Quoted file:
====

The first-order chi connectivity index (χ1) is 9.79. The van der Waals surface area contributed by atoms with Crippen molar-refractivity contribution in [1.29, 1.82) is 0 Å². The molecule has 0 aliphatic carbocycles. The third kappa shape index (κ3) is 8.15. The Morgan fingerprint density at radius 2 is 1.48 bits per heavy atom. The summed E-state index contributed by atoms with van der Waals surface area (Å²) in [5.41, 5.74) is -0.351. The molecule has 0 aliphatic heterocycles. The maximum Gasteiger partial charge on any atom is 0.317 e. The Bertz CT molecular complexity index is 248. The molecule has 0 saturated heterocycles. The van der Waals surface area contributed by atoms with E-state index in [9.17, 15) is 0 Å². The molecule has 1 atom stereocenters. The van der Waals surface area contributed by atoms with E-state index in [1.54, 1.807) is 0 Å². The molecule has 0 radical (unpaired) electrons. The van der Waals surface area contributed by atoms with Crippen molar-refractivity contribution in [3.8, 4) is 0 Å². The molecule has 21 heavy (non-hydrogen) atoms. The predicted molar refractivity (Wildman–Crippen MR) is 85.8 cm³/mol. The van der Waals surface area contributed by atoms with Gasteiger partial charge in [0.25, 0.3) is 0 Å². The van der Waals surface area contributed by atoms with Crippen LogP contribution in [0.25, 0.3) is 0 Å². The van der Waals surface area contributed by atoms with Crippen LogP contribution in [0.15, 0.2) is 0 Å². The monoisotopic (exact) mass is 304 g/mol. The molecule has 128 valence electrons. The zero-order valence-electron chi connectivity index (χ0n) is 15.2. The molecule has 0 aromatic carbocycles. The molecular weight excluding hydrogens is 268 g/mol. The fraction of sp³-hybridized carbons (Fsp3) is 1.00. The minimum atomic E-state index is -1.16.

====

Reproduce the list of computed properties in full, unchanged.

The first-order chi connectivity index (χ1) is 9.79. The van der Waals surface area contributed by atoms with Crippen molar-refractivity contribution in [1.29, 1.82) is 0 Å². The molecule has 0 aliphatic carbocycles. The third kappa shape index (κ3) is 8.15. The Morgan fingerprint density at radius 2 is 1.48 bits per heavy atom. The summed E-state index contributed by atoms with van der Waals surface area (Å²) in [5.41, 5.74) is -0.351. The molecule has 0 aliphatic heterocycles. The maximum Gasteiger partial charge on any atom is 0.317 e. The Bertz CT molecular complexity index is 248. The molecule has 0 saturated heterocycles. The van der Waals surface area contributed by atoms with E-state index in [9.17, 15) is 0 Å². The molecule has 1 atom stereocenters. The van der Waals surface area contributed by atoms with E-state index in [1.54, 1.807) is 0 Å². The molecule has 0 radical (unpaired) electrons. The van der Waals surface area contributed by atoms with Crippen molar-refractivity contribution in [3.8, 4) is 0 Å². The molecule has 21 heavy (non-hydrogen) atoms. The predicted molar refractivity (Wildman–Crippen MR) is 85.8 cm³/mol. The van der Waals surface area contributed by atoms with Gasteiger partial charge in [0.25, 0.3) is 0 Å². The van der Waals surface area contributed by atoms with Crippen LogP contribution in [0.25, 0.3) is 0 Å². The van der Waals surface area contributed by atoms with Crippen LogP contribution in [0.15, 0.2) is 0 Å². The monoisotopic (exact) mass is 304 g/mol. The molecule has 128 valence electrons. The zero-order valence-electron chi connectivity index (χ0n) is 15.2. The molecule has 0 aromatic carbocycles. The molecular weight excluding hydrogens is 268 g/mol. The fraction of sp³-hybridized carbons (Fsp3) is 1.00. The minimum atomic E-state index is -1.16.